Are You Constantly Stressed? This Is How Chronic Stress Harms Your Health and Physique
Stress is such an important and relevant topic nowadays, so I thought that why not share my knowledge about it. All of us confront stress sometimes, some more often then others, each and every one of us in a different manner, but stress is inevitable at times. Therefore, it's an important topic to discuss. So, let's talk a little about stress, eating, weight and gut health!
What is stress?
First and foremost, let’s make one thing crystal clear. There are two types of stress, the so called “good” and “bad” stress. Good stress could be defined as a temporary situation from which your body can recover quite easily. It can even enhance your performance, for example in a test situation. Then there’s the bad stress, stress that has continued for a long period of time, and from which your body cannot recover as easily. It can be caused by e.g. work, studies or a difficult situation in life. This long lasting, bad stress is the cause of the health problems which will talk about very soon.
Fat gain and unhealthy cravings
Next let’s check what physiologically happens in your body when it’s exposed to chronic stress. Firstly, neuropeptide Y is released from the brain, causing our appetite to increase and fat storage to happen more easily. Another signal molecule, called cortisol, is constantly released, causing a boost in food cravings and the release of another molecule, ghrelin, which controls hunger. When your ghrelin levels are up, you feel more hungry, despite having eaten or not. All these effects happening simultaneously for a long period of time will most likely lead to weight gain.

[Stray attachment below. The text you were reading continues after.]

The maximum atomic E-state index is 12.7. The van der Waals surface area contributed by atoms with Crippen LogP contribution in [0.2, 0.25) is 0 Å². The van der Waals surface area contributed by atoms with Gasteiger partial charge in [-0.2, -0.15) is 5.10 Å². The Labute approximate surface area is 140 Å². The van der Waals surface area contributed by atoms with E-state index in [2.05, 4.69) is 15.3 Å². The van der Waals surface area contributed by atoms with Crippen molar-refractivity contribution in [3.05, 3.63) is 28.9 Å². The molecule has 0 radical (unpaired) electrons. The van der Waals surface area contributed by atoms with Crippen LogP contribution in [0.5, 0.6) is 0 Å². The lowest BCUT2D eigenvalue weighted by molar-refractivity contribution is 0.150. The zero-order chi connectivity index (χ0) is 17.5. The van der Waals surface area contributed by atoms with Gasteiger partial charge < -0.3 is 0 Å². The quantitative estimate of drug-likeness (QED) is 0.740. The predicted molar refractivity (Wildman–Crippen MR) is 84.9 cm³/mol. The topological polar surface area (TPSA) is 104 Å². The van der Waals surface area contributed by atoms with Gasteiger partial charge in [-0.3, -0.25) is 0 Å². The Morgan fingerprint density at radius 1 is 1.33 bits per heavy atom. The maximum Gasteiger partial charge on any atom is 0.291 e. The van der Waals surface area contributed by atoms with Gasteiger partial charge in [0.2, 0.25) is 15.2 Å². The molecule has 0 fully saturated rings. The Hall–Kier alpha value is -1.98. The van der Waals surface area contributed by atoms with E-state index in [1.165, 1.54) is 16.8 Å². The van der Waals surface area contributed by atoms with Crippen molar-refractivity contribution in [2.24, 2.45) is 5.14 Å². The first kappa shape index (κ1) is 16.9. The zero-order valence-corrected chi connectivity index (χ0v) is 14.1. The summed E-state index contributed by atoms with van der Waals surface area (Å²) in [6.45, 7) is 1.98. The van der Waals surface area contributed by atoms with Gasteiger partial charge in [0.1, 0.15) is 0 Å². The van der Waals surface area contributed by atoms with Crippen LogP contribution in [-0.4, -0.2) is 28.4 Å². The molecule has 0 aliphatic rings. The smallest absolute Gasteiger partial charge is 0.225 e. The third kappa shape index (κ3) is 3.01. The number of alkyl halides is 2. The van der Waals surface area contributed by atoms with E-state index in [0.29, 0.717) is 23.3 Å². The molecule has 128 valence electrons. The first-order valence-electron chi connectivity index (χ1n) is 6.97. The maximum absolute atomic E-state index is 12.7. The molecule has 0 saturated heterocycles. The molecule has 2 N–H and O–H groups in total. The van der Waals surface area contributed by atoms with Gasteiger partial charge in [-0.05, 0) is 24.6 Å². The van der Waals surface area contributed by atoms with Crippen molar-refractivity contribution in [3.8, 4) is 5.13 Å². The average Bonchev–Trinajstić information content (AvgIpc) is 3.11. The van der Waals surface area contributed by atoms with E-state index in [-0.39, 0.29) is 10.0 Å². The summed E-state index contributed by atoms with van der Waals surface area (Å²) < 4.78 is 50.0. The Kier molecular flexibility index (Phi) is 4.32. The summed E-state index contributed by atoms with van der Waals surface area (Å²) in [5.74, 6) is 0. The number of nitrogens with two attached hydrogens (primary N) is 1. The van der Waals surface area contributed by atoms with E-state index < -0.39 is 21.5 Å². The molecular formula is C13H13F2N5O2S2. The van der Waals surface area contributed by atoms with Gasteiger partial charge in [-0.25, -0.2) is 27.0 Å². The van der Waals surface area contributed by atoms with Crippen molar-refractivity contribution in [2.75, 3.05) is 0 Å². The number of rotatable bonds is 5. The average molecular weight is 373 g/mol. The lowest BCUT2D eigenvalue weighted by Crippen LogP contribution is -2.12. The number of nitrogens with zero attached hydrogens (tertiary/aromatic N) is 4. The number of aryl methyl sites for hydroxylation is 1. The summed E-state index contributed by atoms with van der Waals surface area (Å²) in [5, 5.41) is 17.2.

When we’re feeling more hungry from the effects mentioned above, we’re most likely to go towards quick, fatty and sugary foods/snacks. Eating these fatty and sugary foods will activate the dopaminergic pathways and the reward system, causing us to feel pleasure from eating. Easily this stress, eating unhealthily and feeling rewarded from it, creates a vicious circle.
Gut bacteria and the development of a child
To add one more interesting thing into this post, let’s talk a little about gut bacteria. Stress has plenty of harmful effects, and it’s not doing any good to the gut flora either. We need all the good bacteria in our guts to work in digestion and they also play an important role in our immune system. When the microbiota is developing, and the little human being exposed to stress, it obviously has negative effects on the gut health. When being exposed to stress, the composition of bacteria will diminish and the permeability increases, which allows pathogens to have an easier access to the body.
What to do?
I’m not an expert giving advice to avoid stress, I do stress a lot myself as well. Therefore, I’m only going to give you one simple thing to think about. Focus on your mental health, taking care of yourself should always be your number one priority. You cannot take care of anyone else unless you’re being taken cared of, by yourself.
Have a stress-free weekend!